“There’s a trend that some people are not even buying into their NHS pensions, because they can’t do that and pay rent as well,” warns Hillier. “They aren’t planning on staying. We need to be looking at that more.”

She adds concern about a wider problem: “You can’t save for a pension just in the final decade before you retire.”


Meg HillierDame Meg Hillier - Credit: Paul Stuart

Education and early career

Oxford University, philosophy, politics and economics degree

Journalist in regional press and social housing

1994-2002 Councillor, Islington

1998 Mayor of Islington

2000 Member of the London Assembly and board member of Transport for London

2005 MP, Hackney South and Shoreditch

2007 Home Office minister

2015 PAC committee chair

2021 Appointed dame for political and parliamentary service

Yes, minister

Having been a minister, she is alarmed by the churn in junior government posts.

“The engine room of government is made up of the ministers of state. They do the heavy lifting. If they move or resign, you’ve got a problem – not least, civil servants having to repeat themselves so often.”

An issue that has evolved is the impact of devolution.

“We’re increasingly looking through cohesion issues – either regional and central or cross-cutting. The two Andys – the metro mayors of Manchester and Birmingham – both have a vision for their areas. Quite often, the money is best spent locally. I’m a great believer in devolution – it’s about empowering people where they are,” says Hillier.

Empowerment could also include joint funding across Whitehall: “You could have six departments bid for money together. It’s very rare. They say they will do this, but just look at the Home Office and the pressure it’s under.”

Rethinking IT project approaches would also help.

“Even 1% of a budget has an impact on the day-to-day resources. Pushing things back to manage within year is a problem. You have to have tight oversight, yes, but we don’t think about that impact – mostly, you can’t spend it that fast. The Treasury is having to run a cash-in, cash-out economy.”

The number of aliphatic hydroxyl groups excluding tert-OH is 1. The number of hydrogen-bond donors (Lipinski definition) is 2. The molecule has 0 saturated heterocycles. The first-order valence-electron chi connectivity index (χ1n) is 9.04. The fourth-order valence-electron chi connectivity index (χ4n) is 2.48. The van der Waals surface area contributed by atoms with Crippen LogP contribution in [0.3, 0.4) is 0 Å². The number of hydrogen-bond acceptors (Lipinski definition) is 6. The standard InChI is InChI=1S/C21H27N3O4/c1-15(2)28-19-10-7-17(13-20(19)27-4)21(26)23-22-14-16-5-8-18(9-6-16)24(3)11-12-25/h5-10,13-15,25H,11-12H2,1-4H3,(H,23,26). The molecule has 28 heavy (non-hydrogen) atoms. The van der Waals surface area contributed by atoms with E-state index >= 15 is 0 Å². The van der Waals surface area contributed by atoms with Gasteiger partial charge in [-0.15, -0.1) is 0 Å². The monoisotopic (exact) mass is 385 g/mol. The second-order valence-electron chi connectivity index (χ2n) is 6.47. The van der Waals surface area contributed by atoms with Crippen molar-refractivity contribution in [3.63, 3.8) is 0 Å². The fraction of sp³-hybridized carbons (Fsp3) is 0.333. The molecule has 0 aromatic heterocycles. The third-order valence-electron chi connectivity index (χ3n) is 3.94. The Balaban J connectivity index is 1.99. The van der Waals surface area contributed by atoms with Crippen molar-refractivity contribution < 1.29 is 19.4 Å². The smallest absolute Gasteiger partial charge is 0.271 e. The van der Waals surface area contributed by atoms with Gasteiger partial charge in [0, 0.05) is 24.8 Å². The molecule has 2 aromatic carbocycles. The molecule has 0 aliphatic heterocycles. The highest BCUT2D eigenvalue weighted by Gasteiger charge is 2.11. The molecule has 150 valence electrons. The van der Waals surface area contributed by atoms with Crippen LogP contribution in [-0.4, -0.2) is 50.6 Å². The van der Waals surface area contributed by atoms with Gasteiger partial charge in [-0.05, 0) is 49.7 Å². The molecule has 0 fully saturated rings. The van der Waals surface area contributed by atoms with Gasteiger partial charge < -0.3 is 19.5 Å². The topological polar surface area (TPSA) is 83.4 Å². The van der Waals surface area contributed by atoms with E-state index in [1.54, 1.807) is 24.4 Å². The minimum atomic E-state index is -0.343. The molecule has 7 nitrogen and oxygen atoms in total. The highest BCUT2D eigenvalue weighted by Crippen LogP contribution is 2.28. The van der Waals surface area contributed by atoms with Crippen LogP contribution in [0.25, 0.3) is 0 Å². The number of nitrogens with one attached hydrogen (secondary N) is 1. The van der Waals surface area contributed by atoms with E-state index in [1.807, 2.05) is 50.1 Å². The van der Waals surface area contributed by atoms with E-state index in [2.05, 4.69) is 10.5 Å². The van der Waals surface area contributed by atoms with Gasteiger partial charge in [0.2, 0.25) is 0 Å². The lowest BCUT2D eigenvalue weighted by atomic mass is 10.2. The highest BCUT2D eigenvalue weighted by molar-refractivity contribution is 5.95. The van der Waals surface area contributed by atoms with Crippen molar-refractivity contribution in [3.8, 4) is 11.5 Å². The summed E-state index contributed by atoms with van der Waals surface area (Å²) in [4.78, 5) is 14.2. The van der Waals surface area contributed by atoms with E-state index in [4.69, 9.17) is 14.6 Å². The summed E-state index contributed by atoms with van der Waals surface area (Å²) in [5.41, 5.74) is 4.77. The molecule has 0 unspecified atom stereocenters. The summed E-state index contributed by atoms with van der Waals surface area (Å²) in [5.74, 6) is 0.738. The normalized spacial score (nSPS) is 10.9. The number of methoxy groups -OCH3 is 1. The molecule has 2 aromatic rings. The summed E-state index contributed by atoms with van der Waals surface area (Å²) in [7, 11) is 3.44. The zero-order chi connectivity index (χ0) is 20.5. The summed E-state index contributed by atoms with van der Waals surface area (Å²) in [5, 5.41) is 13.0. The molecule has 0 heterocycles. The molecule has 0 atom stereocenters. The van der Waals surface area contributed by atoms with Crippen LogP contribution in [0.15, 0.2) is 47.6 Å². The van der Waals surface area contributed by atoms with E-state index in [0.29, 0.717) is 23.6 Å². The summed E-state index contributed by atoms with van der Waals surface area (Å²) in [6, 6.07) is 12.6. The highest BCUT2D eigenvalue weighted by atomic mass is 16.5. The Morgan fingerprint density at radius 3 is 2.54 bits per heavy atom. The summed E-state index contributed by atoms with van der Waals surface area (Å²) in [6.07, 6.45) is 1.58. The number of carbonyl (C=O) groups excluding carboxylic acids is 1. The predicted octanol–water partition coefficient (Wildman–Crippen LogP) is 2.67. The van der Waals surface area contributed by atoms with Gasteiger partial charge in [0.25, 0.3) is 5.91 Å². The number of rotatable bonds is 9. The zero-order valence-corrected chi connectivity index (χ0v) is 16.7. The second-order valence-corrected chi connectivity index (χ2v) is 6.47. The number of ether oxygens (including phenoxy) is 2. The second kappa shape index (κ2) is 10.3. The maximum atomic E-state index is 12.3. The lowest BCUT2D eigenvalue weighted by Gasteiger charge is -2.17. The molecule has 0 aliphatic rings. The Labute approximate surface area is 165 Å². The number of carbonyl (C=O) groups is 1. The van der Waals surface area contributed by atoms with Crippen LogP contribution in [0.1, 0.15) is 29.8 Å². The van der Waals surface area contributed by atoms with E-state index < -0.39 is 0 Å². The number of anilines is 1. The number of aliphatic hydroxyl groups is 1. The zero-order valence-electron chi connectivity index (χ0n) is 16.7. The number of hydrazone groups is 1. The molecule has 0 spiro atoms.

An innovation she has been pushing for is a head of risk in the civil service, placed in the Cabinet Office.

“You have a similar role in a bank – you can’t operate without that position. They can see where the vulnerabilities are. The prime minister of the day will obviously make the decision, but they need that clear advice.”

But the committee is concerned about the experience of senior civil servants – especially in the Treasury, which was hit hard by the sacking of permanent secretary Tom Scholar in the Truss era.

“It’s a real problem for us. There are excellent, keen and capable civil servants. But we are genuinely terrified when people giving evidence say, ‘I’ve read the report’.” How do you keep that long-term thinking and experience? There are now permanent secretaries on five-year terms.

“There’s an expert on government borrowing who has been in post for 20 years. Who else is going to give 20 years to government borrowing? It’s a very tricky area.”


Data and developing IT systems is another tricky issue – a “vital but boring” task.

“There’s some things like the digital strategy that have to happen, but we don’t put this on top of existing services. There are 10-year projects with three years of funding,” she says.

“Think of Iain Duncan Smith and universal credit. He’d thought about it in opposition, but had a five-year delivery for a 20-year programme. When you start something, you need to see it through properly.”